Why can’t small businesses find workers?

Published 3:53 pm Tuesday, August 31, 2021

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Help wanted signs are a common sight on doors and windows of local businesses. Fast food restaurants, grocery stores, hospital, nursing homes — all need help.
Businesses are already swamped with increased demand which they are finding difficult, if not impossible, to meet. The result is these businesses are cutting back on their operations, which will eventually cause a ripple effect on the market since reduced operations mean fewer employees will be needed, thereby putting more people out of work.
A recent AP article noted that “employers are posting job openings faster than applicants can fill them.”
Most of the job gains have been in the hospitality and leisure industry, which includes restaurants. The largest job gains have been in those industries. You also see employers saying, I’ve had to raise my wages in order to get workers. That’s how the market works.
That said, there are also frictions in the market that will take time to resolve. It doesn’t have much to do with willingness of workers to work. There are still large amounts of workers out of the labor force — most of these are women — (because) many have opted to homeschool. So, a lot of this has to do with having to take care of someone at home. If it’s not a child, they may also have to take care of an elder relative. There are still some of those frictions in the market that are causing some of these workers to remain on the sidelines. There are also risks to workers here. Some of these jobs don’t offer paid sick leave. Some workers haven’t been vaxxed yet and are still afraid of some risk. It’s a complicated question.
As is typical of elected officials who are always looking to satisfy voters so as to assure a successful re-election campaign, money is always the first solution. And in the case of the lost jobs resulting from government mandated business closures, Congress has pumped money into the unemployment programs to support the millions of laid-off workers.
Some say that in order to draw workers back to jobs, the government should cut the extra unemployment benefits, and a few states, Tennessee, being one, have done that.
However, the hypergrowth in the hiring rate means that workers have the bargaining power to hold out for better wages before returning to work, or to leave their current jobs for higher-paying opportunities. That’s especially tough for small businesses, who likely don’t have the same resources as their bigger competitors.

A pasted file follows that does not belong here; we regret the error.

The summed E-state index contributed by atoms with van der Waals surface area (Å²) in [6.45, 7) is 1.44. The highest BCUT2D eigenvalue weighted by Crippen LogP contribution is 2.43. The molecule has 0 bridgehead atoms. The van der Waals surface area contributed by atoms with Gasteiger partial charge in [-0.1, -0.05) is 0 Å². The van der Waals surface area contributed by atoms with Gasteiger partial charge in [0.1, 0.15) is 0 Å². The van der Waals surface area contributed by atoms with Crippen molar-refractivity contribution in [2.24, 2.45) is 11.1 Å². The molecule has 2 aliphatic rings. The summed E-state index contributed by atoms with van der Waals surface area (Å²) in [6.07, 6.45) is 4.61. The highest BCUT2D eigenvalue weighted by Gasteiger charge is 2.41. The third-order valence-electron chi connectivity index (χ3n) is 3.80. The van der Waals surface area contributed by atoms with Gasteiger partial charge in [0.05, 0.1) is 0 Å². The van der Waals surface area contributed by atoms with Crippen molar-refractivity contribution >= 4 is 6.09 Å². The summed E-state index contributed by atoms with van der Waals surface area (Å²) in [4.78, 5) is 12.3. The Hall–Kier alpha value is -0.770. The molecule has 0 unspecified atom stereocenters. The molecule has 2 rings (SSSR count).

And, this word to patrons. As things slowly return to normal and we try to recover from the impact of the COVID-19 pandemic, stores, restaurants and other businesses in our community and beyond will benefit greatly from your patronage.
We think you should support local businesses with your pocketbook.
Buying goods and services locally will speed up the pace of recovery, is good for the local economy overall and consequentially good for the community.
Small businesses are the backbone of the American economy, and according to the National Federation of Independent Businesses, they are planning a record-breaking hiring binge.
“We have never seen this kind of intensity around job creation in the 44-year history of the NFIB Jobs Report,” said Juanita Duggan, president and CEO of the foundation. “This is a powerful signal that small business is roaring back to life and ready to lead another period of economic expansion.”
Fifty-two percent of small business owners reported hiring or trying to hire in August, but 44 percent said they couldn’t find qualified workers, according to the report. Eighteen percent of small business owners said finding qualified workers was their second concern, behind taxes.
What this upcoming hiring binge means is there is lots of opportunity for anyone willing and able to work.
If the federal government will step out of the way and let the private market work as it is trying desperately to do, the country’s economy can grow at a sustainable level. But as long as the federal government keeps its proverbial finger on the job market scales, market disruptions will continue and eventually more, not fewer, will be forced back on the unemployment line.

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